On 14 November, the Horizon 2020-funded TechEthos project held its final policy event in Brussels to discuss the role of ethics in the green and digital transitions for an audience of researchers, policymakers, and the wider community.
Since 2020, an EU-funded consortium led by the Austrian Institute of Technology (AIT) has been exploring the societal and ethical impacts of new and emerging technologies. The TechEthos project aims to facilitate “ethics by design”, i.e., it advocates to bring ethical and societal values into the design and development of technology from the very beginning of the process.
The policy event, which signals the end of the project in 2023, was hosted by Barbara Thaler, Member of the European Parliament (MEP) and member of the Panel for the Future of Science and Technology (STOA). The event highlighted ongoing ethical debates, as well as current and expected EU policy debates such as the proposed AI Act, the implementation of the Digital Services Act and Digital Markets Act, the European Green Deal, and the European Commission’s proposal for a Carbon Removal Certification Framework.
In his opening statement, Mihalis Kritikos, Policy Analyst at the European Commission’s Directorate-General for Research and Innovation (DG RTD), stressed that ethically designed policies are essential for public acceptance of new technologies, and ultimately for a just digital and green transition.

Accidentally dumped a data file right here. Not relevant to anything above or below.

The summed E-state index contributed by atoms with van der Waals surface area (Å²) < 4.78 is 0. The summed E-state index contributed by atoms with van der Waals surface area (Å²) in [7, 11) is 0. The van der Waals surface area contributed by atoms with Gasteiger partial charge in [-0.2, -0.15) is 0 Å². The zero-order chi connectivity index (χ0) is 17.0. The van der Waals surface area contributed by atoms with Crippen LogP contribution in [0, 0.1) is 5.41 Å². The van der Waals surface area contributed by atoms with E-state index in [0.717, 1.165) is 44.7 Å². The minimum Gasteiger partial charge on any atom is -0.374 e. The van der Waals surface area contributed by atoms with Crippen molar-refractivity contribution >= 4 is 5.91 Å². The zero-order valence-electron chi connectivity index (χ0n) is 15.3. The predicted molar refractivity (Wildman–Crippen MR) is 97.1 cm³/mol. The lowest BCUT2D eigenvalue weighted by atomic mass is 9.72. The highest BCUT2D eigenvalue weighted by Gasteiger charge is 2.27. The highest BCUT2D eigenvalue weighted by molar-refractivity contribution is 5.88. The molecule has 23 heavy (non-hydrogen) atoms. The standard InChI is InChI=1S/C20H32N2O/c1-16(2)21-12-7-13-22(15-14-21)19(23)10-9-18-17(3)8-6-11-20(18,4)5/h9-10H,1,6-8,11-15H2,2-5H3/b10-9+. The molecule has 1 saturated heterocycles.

His remarks were complemented by TechEthos Coordinator, Eva Buchinger, who provided an overview of how TechEthos addresses possible concerns from society related to new and emerging technologies using an approach that combines scanning, analysing and enhancing existing frameworks and policies. The key messages are condensed in a number of TechEthos policy briefs, which are available here.
Ethics for the digital transformation
In the first keynote of the day, Laura Weidinger, Senior Research Scientist at Google DeepMind, discussed different approaches to socio-technical safety evaluation of generative AI systems to explore how we can ensure that models like ChatGPT are safe to release into society. At an early developmental stage, it can be challenging to predict a technology’s capabilities, how it will be used, and its impact on the world.
Most of the current safety evaluations and mechanisms focus on fact-checking the direct capability of language models, i.e., whether the information they generate is accurate. However, the believability of such information, as well as its impact on society, remain largely understudied. Weidinger advocated for an ethics evaluation framework with a clear division of roles and responsibilities, where model-builders carry the main responsibility for capability testing, application developers for studying their use, and third-party stakeholders for looking at systemic impact.
A panel consisting of Laura Weidinger, Alina Kadlubsky (Open AR Cloud Europe), and Ivan Yamshchikov (CAIRO – the Center for Artificial Intelligence and Robotic), introduced by Alexei Grinbaum (CEA – the French Alternative Energies and Atomic Energy Commission & TechEthos partner), dived deeper into the ethical, social, and regulatory challenges of Digital Extended Reality and Natural Language Programming.